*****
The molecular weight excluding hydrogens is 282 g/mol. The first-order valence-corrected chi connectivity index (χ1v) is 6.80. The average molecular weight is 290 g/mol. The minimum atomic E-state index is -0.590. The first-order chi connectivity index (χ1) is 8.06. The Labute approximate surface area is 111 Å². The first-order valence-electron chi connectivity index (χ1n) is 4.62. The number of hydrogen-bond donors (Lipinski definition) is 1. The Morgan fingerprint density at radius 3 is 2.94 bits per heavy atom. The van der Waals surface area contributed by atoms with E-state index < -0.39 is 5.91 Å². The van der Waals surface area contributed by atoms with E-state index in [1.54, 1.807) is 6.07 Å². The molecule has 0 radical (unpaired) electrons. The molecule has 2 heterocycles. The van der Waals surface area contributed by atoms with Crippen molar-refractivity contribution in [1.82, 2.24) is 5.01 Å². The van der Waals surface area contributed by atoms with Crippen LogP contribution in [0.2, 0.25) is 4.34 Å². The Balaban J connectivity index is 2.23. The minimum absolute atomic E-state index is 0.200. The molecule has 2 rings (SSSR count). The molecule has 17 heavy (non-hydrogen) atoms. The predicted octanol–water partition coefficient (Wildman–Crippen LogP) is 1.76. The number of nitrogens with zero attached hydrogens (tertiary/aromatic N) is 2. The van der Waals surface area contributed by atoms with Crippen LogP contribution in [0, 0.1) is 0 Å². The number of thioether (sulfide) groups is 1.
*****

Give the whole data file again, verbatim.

The molecular weight excluding hydrogens is 282 g/mol. The first-order valence-corrected chi connectivity index (χ1v) is 6.80. The average molecular weight is 290 g/mol. The minimum atomic E-state index is -0.590. The first-order chi connectivity index (χ1) is 8.06. The Labute approximate surface area is 111 Å². The first-order valence-electron chi connectivity index (χ1n) is 4.62. The number of hydrogen-bond donors (Lipinski definition) is 1. The Morgan fingerprint density at radius 3 is 2.94 bits per heavy atom. The van der Waals surface area contributed by atoms with E-state index < -0.39 is 5.91 Å². The van der Waals surface area contributed by atoms with E-state index in [1.54, 1.807) is 6.07 Å². The molecule has 0 radical (unpaired) electrons. The molecule has 2 heterocycles. The van der Waals surface area contributed by atoms with Crippen molar-refractivity contribution in [1.82, 2.24) is 5.01 Å². The van der Waals surface area contributed by atoms with Crippen LogP contribution in [0.2, 0.25) is 4.34 Å². The Balaban J connectivity index is 2.23. The minimum absolute atomic E-state index is 0.200. The molecule has 2 rings (SSSR count). The molecule has 17 heavy (non-hydrogen) atoms. The predicted octanol–water partition coefficient (Wildman–Crippen LogP) is 1.76. The number of nitrogens with zero attached hydrogens (tertiary/aromatic N) is 2. The van der Waals surface area contributed by atoms with Crippen LogP contribution in [0, 0.1) is 0 Å². The number of thioether (sulfide) groups is 1.